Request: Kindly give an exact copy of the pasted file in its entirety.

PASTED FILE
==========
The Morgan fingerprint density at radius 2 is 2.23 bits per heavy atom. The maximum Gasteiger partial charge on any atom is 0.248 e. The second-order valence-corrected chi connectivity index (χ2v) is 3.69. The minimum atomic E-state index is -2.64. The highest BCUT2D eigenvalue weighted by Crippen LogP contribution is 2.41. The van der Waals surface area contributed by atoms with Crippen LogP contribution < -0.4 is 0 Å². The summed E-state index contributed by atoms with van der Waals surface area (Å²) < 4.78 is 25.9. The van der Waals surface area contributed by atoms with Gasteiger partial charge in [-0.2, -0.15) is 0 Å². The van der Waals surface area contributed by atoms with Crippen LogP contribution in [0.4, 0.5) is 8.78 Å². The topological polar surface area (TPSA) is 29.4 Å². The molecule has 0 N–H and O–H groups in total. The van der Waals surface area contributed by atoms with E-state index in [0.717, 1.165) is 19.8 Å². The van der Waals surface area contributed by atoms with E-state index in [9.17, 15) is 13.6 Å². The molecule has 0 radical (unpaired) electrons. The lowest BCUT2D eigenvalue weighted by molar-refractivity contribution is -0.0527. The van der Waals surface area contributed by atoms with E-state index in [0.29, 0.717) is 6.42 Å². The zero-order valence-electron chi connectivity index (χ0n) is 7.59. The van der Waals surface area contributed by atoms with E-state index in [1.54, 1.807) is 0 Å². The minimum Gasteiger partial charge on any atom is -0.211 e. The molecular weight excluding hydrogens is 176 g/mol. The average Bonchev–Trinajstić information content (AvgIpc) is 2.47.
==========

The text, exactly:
The Morgan fingerprint density at radius 2 is 2.23 bits per heavy atom. The maximum Gasteiger partial charge on any atom is 0.248 e. The second-order valence-corrected chi connectivity index (χ2v) is 3.69. The minimum atomic E-state index is -2.64. The highest BCUT2D eigenvalue weighted by Crippen LogP contribution is 2.41. The van der Waals surface area contributed by atoms with Crippen LogP contribution < -0.4 is 0 Å². The summed E-state index contributed by atoms with van der Waals surface area (Å²) < 4.78 is 25.9. The van der Waals surface area contributed by atoms with Gasteiger partial charge in [-0.2, -0.15) is 0 Å². The van der Waals surface area contributed by atoms with Crippen LogP contribution in [0.4, 0.5) is 8.78 Å². The topological polar surface area (TPSA) is 29.4 Å². The molecule has 0 N–H and O–H groups in total. The van der Waals surface area contributed by atoms with E-state index in [0.717, 1.165) is 19.8 Å². The van der Waals surface area contributed by atoms with E-state index in [9.17, 15) is 13.6 Å². The molecule has 0 radical (unpaired) electrons. The lowest BCUT2D eigenvalue weighted by molar-refractivity contribution is -0.0527. The van der Waals surface area contributed by atoms with E-state index in [0.29, 0.717) is 6.42 Å². The zero-order valence-electron chi connectivity index (χ0n) is 7.59. The van der Waals surface area contributed by atoms with E-state index in [1.54, 1.807) is 0 Å². The minimum Gasteiger partial charge on any atom is -0.211 e. The molecular weight excluding hydrogens is 176 g/mol. The average Bonchev–Trinajstić information content (AvgIpc) is 2.47.